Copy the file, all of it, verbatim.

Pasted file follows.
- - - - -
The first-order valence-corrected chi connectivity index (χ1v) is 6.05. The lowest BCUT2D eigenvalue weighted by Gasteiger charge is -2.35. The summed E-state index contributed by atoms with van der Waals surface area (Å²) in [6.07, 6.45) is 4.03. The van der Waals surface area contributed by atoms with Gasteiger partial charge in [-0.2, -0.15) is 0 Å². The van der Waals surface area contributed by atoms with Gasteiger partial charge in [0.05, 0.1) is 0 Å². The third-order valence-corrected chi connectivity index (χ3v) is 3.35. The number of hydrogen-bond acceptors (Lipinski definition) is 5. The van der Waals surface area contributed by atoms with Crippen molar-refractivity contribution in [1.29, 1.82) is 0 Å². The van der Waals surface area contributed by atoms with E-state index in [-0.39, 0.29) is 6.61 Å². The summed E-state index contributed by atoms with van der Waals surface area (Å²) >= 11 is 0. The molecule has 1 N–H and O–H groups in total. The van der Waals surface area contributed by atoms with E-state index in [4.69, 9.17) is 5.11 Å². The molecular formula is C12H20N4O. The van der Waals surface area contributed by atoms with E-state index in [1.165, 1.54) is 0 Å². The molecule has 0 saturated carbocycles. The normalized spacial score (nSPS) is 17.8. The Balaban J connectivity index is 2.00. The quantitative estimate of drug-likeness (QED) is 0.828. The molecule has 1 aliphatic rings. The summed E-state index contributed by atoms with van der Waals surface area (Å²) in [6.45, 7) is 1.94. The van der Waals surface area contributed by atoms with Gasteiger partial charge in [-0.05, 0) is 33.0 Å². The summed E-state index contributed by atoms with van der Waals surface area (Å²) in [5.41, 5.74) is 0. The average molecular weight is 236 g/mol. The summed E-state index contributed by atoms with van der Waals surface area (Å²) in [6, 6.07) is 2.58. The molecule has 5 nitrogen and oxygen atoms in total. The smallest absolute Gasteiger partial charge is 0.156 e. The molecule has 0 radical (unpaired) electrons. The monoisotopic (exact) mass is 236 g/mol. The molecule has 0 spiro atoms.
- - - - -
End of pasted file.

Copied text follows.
The first-order valence-corrected chi connectivity index (χ1v) is 6.05. The lowest BCUT2D eigenvalue weighted by Gasteiger charge is -2.35. The summed E-state index contributed by atoms with van der Waals surface area (Å²) in [6.07, 6.45) is 4.03. The van der Waals surface area contributed by atoms with Gasteiger partial charge in [-0.2, -0.15) is 0 Å². The van der Waals surface area contributed by atoms with Gasteiger partial charge in [0.05, 0.1) is 0 Å². The third-order valence-corrected chi connectivity index (χ3v) is 3.35. The number of hydrogen-bond acceptors (Lipinski definition) is 5. The van der Waals surface area contributed by atoms with Crippen molar-refractivity contribution in [1.29, 1.82) is 0 Å². The van der Waals surface area contributed by atoms with E-state index in [-0.39, 0.29) is 6.61 Å². The summed E-state index contributed by atoms with van der Waals surface area (Å²) >= 11 is 0. The molecule has 1 N–H and O–H groups in total. The van der Waals surface area contributed by atoms with E-state index in [4.69, 9.17) is 5.11 Å². The molecular formula is C12H20N4O. The van der Waals surface area contributed by atoms with E-state index in [1.165, 1.54) is 0 Å². The molecule has 0 saturated carbocycles. The normalized spacial score (nSPS) is 17.8. The Balaban J connectivity index is 2.00. The quantitative estimate of drug-likeness (QED) is 0.828. The molecule has 1 aliphatic rings. The summed E-state index contributed by atoms with van der Waals surface area (Å²) in [6.45, 7) is 1.94. The van der Waals surface area contributed by atoms with Gasteiger partial charge in [-0.05, 0) is 33.0 Å². The summed E-state index contributed by atoms with van der Waals surface area (Å²) in [5.41, 5.74) is 0. The average molecular weight is 236 g/mol. The summed E-state index contributed by atoms with van der Waals surface area (Å²) in [6, 6.07) is 2.58. The molecule has 5 nitrogen and oxygen atoms in total. The smallest absolute Gasteiger partial charge is 0.156 e. The molecule has 0 radical (unpaired) electrons. The monoisotopic (exact) mass is 236 g/mol. The molecule has 0 spiro atoms.